According to Time magazine, Sharon Batts was an unlikely candidate for pop stardom. But at age nine the brown-eyed third-grader from the Fort Worth suburb of Bedford successfully bypassed the music-industry moguls with a hit single about a subject few would have picked for Top 40 playlists 2 decades ago. "Dear Mr. Jesus,/ I just had to write to you," Sharon's tinny voice sings plaintively. "Something really scared me/ when I saw it on the news./ A story about a little girl/ beaten black and blue." After imploring Jesus to come to the rescue of abused children, the song concludes, "Dear Mr. Jesus,/ please tell me what to do./ And please don't tell my daddy/ but my mommy hits me, too."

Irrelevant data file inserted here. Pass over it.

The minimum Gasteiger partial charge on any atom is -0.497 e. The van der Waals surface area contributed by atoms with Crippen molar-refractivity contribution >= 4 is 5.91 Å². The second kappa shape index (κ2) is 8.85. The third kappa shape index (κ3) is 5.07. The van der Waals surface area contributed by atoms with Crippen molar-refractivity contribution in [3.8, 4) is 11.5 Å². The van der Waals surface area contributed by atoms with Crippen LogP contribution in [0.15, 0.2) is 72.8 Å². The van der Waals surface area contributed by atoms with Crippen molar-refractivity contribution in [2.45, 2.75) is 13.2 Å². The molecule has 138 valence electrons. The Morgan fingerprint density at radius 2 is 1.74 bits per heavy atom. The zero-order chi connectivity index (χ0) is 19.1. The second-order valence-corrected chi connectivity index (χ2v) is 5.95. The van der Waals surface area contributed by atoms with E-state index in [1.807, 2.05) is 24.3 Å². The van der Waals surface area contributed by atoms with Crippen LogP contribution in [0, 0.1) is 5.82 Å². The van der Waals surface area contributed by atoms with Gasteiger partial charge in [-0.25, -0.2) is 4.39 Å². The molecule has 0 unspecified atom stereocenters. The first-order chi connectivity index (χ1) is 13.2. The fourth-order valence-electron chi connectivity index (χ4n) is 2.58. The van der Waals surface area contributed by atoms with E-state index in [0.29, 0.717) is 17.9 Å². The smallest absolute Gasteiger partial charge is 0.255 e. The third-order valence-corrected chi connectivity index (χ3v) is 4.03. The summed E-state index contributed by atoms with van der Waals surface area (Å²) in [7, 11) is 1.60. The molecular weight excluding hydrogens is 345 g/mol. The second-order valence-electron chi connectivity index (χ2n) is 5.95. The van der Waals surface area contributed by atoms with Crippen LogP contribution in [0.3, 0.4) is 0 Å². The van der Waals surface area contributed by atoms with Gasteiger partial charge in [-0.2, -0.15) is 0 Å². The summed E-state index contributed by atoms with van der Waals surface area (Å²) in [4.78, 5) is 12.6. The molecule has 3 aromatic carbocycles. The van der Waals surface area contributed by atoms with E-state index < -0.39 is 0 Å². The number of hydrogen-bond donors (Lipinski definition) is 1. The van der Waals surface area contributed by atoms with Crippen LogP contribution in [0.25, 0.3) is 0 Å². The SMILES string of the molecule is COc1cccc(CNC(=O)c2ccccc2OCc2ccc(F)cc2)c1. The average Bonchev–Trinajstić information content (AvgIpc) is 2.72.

Recorded in September 1985 by the Bedford-based Gospel Workshop for Children, a nonprofit evangelical Christian "music ministry" organized by Sharon's mother Jan, Dear Mr. Jesus first aired in 1986 on a Port Arthur, Texas, radio station. Word of mouth and a 4 1/2-minute music video starring Sharon and her doll Bessie slowly spread the song on stations in Florida and Texas, where it attracted a response from hundreds of overwrought callers eager to discuss their own experiences with child abuse.
Being an adult child of an alcoholic, I hope we can continue the healing.
Dear Mr. Jesus,